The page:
Rutgers University welcomes students with disabilities into all of the University's educational programs. In
order to receive consideration for reasonable accommodations, a student with a disability must contact the
appropriate disability services office at the campus where you are officially enrolled, participate in an intake
interview, and provide documentation: https://ods.rutgers.edu/students/documentation-guidelines. If the
documentation supports your request for reasonable accommodations, your campus’ disability services office
will provide you with a Letter of Accommodations. Please share this letter with your instructors and discuss the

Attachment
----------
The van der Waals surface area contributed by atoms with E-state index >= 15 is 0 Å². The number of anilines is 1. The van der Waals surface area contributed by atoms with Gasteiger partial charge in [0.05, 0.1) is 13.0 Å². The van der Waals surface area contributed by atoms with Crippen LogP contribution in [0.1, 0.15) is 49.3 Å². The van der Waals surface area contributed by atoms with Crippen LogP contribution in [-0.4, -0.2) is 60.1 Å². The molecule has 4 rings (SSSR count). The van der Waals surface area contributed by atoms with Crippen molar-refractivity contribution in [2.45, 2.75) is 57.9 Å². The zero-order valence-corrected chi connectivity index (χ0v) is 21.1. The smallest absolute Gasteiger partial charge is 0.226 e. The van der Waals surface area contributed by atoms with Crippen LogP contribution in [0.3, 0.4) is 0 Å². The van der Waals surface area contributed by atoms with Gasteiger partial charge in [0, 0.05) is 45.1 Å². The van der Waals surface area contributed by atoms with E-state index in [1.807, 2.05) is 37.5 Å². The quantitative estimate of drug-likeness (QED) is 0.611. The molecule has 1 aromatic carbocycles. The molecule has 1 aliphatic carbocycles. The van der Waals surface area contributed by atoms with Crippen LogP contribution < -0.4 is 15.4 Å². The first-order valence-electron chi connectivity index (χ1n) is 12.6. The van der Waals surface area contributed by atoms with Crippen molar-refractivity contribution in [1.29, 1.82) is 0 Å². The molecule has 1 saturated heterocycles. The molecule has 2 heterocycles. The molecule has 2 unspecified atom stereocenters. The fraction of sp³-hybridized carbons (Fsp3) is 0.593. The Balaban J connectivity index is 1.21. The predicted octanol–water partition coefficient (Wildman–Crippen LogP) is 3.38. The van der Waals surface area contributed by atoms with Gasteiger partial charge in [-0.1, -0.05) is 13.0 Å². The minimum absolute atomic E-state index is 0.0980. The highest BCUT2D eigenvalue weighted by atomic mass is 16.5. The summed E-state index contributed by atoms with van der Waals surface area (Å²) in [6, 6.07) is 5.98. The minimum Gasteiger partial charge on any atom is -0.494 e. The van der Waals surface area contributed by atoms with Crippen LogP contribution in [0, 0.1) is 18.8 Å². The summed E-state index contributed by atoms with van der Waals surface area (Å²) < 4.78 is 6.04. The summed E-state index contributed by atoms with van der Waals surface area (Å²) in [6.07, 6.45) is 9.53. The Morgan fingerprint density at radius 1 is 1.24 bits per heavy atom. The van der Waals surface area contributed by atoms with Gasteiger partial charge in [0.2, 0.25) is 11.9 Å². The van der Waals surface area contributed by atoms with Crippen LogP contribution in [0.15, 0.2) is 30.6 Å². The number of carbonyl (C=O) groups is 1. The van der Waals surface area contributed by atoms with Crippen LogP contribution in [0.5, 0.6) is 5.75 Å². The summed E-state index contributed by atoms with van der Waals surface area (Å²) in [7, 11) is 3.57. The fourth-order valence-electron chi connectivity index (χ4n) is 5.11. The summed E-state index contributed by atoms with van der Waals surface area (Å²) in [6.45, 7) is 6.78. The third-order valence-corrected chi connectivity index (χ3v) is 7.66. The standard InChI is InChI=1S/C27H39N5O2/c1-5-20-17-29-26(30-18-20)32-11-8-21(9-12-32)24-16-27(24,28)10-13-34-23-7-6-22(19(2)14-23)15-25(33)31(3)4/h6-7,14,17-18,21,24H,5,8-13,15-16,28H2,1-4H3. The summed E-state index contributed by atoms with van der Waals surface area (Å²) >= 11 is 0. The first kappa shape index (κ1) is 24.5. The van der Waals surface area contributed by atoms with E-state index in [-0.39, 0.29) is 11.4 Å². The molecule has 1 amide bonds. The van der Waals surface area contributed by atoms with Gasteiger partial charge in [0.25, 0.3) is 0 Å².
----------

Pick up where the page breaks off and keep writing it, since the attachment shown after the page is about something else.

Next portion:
accommodations with them as early in your courses as possible. To begin this process, please complete the
Registration form on the ODS web site at: https://ods.rutgers.edu/students/registration-form. For more
information please contact the Office of Disability Services in the Paul Robeson Campus Center, in suite 219, by
phone at 973-353-5375 or by email at firstname.lastname@example.org.
1. William L. Cleveland and Martin Burton. A History of the Modern Middle East, 6th Edition. Boulder, CO:
Westview Press, 2016. ISBN: 9780813349800
2. Edmund Burke III and David Yaghoubian, eds. Struggle and Survival in the Modern Middle East. Berkeley:
University of California Press, 2005. ISBN: 9780520246614
3. Orga, Irfan. Portrait of a Turkish Family. Eland, 2003. (novel) 9780907871828 – PDF ON BLACKBOARD